The four of them were able to see Jacob this time. He apologized to Kate, who blamed him choosing Candidates for the deaths of their friends on the submarine. Jacob told them that he made a mistake, which made the monster the way he is and explained the reason for the Candidates. Sawyer asked why he should have to suffer for Jacob's mistake when he was doing just fine until Jacob interfered with his life. Jacob pointed out that none of them had happy lives, they were all flawed, which is why he chose them, because they were all like him, alone looking for something that they couldn't find.

Jacob was a shape shifting supernatural being. He appeared as a boy, as a man, and as a dead man. He could of also appeared as a smoke monster (which would answer the question why he could not kill MIB because they were both equal smoke monsters; one viciously bad and another more cautious - - - remember scanning Juliet in the mangrove roots instead of killing her?) Or Jacob could appear as another person, never to die - - - like Mikhail, the Russian who we saw "die" multiple times but to return to harass the 815ers.

It would seem inconsequential for a super being like Jacob to toy with the lives of inferior beings like the 815ers. Unless, as the beach scene with MIB infers, he was bored with his temporal existence.

For all of the religious ramifications at the End Church, there was nothing truly redeeming in the Jacob and Candidates story line. The Candidates and friends who wound up at the church for the after life journey were still murderers, adulterers, liars, thieves, criminals, drunks, drug abusers and down right dark personalities - - - who also committed similar acts of violence, betrayal, sex and lies while on the Island seeking Jacob's judgment.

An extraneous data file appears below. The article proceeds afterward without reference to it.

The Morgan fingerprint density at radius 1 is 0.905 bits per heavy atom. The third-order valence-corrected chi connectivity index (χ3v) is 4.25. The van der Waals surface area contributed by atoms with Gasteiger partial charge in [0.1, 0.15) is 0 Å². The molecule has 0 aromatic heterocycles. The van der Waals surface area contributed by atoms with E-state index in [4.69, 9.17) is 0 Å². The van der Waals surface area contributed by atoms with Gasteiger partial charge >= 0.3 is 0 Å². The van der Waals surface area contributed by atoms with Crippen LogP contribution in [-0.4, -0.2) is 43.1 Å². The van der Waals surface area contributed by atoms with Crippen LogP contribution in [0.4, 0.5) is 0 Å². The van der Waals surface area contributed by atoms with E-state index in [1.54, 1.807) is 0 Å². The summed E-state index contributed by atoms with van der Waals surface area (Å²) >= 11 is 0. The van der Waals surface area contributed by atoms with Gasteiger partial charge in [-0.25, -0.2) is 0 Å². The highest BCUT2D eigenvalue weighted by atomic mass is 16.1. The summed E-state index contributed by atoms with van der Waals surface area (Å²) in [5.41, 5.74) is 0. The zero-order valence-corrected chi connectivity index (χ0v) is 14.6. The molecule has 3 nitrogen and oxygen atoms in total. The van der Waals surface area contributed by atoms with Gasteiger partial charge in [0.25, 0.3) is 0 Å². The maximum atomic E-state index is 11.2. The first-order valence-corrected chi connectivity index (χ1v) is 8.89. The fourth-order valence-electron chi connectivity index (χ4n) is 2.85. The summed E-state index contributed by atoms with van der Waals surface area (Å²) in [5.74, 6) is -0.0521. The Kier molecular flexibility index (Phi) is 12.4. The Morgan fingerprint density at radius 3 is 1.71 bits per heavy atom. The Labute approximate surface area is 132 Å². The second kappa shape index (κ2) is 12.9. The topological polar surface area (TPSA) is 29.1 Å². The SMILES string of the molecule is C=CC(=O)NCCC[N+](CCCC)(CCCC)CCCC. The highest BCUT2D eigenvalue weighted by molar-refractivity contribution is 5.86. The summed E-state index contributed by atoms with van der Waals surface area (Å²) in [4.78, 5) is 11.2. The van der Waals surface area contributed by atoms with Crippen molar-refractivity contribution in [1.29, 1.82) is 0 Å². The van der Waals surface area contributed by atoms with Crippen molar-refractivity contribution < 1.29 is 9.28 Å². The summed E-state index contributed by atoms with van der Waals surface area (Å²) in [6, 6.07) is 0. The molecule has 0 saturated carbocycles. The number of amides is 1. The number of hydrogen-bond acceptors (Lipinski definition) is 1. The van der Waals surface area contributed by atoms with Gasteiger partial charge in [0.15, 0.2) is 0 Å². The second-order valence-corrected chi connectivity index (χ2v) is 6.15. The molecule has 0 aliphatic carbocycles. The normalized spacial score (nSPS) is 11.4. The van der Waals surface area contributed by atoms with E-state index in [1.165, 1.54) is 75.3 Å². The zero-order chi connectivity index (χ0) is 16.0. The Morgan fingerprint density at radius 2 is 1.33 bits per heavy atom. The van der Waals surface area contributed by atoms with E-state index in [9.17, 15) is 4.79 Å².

If Jacob's real goal was to be a heavenly prosecutor to determine the weight of each character's soul, then Jacob is a symbol of Lucifer, the fallen angel in early Judeo-Christian beliefs. He is the con artist who messes with God's new species of Man, by setting in motion the exile of Adam and Eve from the Garden of Eden. And what if the Island was a similar setting; an after life con that offers the characters a chance of redemption when in reality there is none.

We are led to believe that the characters in the church are going to heaven when Christian opens the white light of the doors. However, prior to that, Jack asks his father what is next. The answer is unclear, just that they are going to "move on." It is equally probable that the souls of the church goers could go to heaven (which is the happy ending) or to hell (the unseen finish of a long con).

If would be the perfect diversion for Lucifer to give souls "false hope" of redemption; a cause to fight for; a chance for final happiness in a warped sense of a juvenile game of combat soldier with changing rules or little consequence. If Jacob was really a Lucifer in disguise, how does that make you view the Ending differently?

Wednesday, September 7, 2011


Jack, Jack, Jack, Jack, Jack . . . suicide Jack.

It was not on a bridge or at a chain link fence on the LAX grounds, but Matthew Fox got into an alleged altercation with a bus driver in Cleveland, Ohio.

New reports state that a drunken Fox was trying to board a private "party bus" to get back to his hotel, but the female bus driver would not allow him on. Fox then allegedly punched her, and she struck back, reportedly cutting his lip in the process.

There is an old saying, "truth is stranger than fiction." It seems the Lost's star's character of Jack has taken the fictional pages into current reality.

If only he yelled at the bus driver, "We have to GO BACK!!!"

UPDATE: AP reports:

Cleveland prosecutors will not charge Matthew Fox on a complaint that the star of the “Lost” television series punched a private bus driver last month.

The decision was made “after a thorough review of the facts,” a city spokeswoman said in a statement on September 16, 2011.